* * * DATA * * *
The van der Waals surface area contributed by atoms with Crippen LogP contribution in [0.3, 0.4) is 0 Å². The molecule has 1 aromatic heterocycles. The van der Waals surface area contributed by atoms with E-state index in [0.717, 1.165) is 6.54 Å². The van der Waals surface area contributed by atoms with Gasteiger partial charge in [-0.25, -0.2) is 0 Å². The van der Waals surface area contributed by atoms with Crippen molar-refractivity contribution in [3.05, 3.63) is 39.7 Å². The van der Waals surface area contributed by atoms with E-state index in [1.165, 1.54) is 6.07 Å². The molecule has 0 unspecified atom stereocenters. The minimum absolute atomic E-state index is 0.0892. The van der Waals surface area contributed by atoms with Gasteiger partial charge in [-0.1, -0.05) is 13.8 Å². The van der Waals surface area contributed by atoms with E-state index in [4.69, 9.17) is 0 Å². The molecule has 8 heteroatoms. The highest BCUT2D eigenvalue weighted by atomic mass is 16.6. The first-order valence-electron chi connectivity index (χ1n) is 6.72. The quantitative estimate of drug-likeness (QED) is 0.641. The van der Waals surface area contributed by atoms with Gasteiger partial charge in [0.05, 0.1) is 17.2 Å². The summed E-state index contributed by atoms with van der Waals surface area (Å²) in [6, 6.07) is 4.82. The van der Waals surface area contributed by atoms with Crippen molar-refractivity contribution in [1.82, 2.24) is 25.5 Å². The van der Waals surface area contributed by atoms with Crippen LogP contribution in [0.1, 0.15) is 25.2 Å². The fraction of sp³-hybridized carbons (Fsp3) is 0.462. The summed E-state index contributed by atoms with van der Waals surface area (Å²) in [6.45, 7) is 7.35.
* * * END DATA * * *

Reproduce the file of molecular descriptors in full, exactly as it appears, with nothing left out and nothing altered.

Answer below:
The van der Waals surface area contributed by atoms with Crippen LogP contribution in [0.3, 0.4) is 0 Å². The molecule has 1 aromatic heterocycles. The van der Waals surface area contributed by atoms with E-state index in [0.717, 1.165) is 6.54 Å². The van der Waals surface area contributed by atoms with Gasteiger partial charge in [-0.25, -0.2) is 0 Å². The van der Waals surface area contributed by atoms with Crippen molar-refractivity contribution in [3.05, 3.63) is 39.7 Å². The van der Waals surface area contributed by atoms with E-state index in [1.165, 1.54) is 6.07 Å². The molecule has 0 unspecified atom stereocenters. The minimum absolute atomic E-state index is 0.0892. The van der Waals surface area contributed by atoms with Gasteiger partial charge in [-0.1, -0.05) is 13.8 Å². The van der Waals surface area contributed by atoms with E-state index in [4.69, 9.17) is 0 Å². The molecule has 8 heteroatoms. The highest BCUT2D eigenvalue weighted by atomic mass is 16.6. The first-order valence-electron chi connectivity index (χ1n) is 6.72. The quantitative estimate of drug-likeness (QED) is 0.641. The van der Waals surface area contributed by atoms with Gasteiger partial charge in [0.05, 0.1) is 17.2 Å². The summed E-state index contributed by atoms with van der Waals surface area (Å²) in [6, 6.07) is 4.82. The van der Waals surface area contributed by atoms with Crippen molar-refractivity contribution in [1.82, 2.24) is 25.5 Å². The van der Waals surface area contributed by atoms with Crippen LogP contribution in [0.1, 0.15) is 25.2 Å². The fraction of sp³-hybridized carbons (Fsp3) is 0.462. The summed E-state index contributed by atoms with van der Waals surface area (Å²) in [6.45, 7) is 7.35.